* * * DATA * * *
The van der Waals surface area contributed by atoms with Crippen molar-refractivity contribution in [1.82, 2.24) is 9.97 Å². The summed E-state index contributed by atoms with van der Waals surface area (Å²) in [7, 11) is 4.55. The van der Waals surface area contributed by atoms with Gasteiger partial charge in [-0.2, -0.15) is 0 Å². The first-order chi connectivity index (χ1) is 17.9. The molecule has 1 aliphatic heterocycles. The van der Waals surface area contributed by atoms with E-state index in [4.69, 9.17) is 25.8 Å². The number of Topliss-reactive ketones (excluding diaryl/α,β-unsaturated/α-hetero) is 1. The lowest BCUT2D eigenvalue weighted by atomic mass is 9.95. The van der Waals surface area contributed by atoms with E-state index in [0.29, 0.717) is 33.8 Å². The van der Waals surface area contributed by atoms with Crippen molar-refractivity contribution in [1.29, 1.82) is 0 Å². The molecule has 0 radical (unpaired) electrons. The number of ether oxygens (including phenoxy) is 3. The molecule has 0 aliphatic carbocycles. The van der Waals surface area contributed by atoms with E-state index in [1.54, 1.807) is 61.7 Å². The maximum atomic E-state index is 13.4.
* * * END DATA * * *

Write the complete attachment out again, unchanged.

The van der Waals surface area contributed by atoms with Crippen molar-refractivity contribution in [1.82, 2.24) is 9.97 Å². The summed E-state index contributed by atoms with van der Waals surface area (Å²) in [7, 11) is 4.55. The van der Waals surface area contributed by atoms with Gasteiger partial charge in [-0.2, -0.15) is 0 Å². The first-order chi connectivity index (χ1) is 17.9. The molecule has 1 aliphatic heterocycles. The van der Waals surface area contributed by atoms with E-state index in [4.69, 9.17) is 25.8 Å². The number of Topliss-reactive ketones (excluding diaryl/α,β-unsaturated/α-hetero) is 1. The lowest BCUT2D eigenvalue weighted by atomic mass is 9.95. The van der Waals surface area contributed by atoms with E-state index in [0.29, 0.717) is 33.8 Å². The van der Waals surface area contributed by atoms with Crippen molar-refractivity contribution in [1.29, 1.82) is 0 Å². The molecule has 0 radical (unpaired) electrons. The number of ether oxygens (including phenoxy) is 3. The molecule has 0 aliphatic carbocycles. The van der Waals surface area contributed by atoms with E-state index in [1.54, 1.807) is 61.7 Å². The maximum atomic E-state index is 13.4.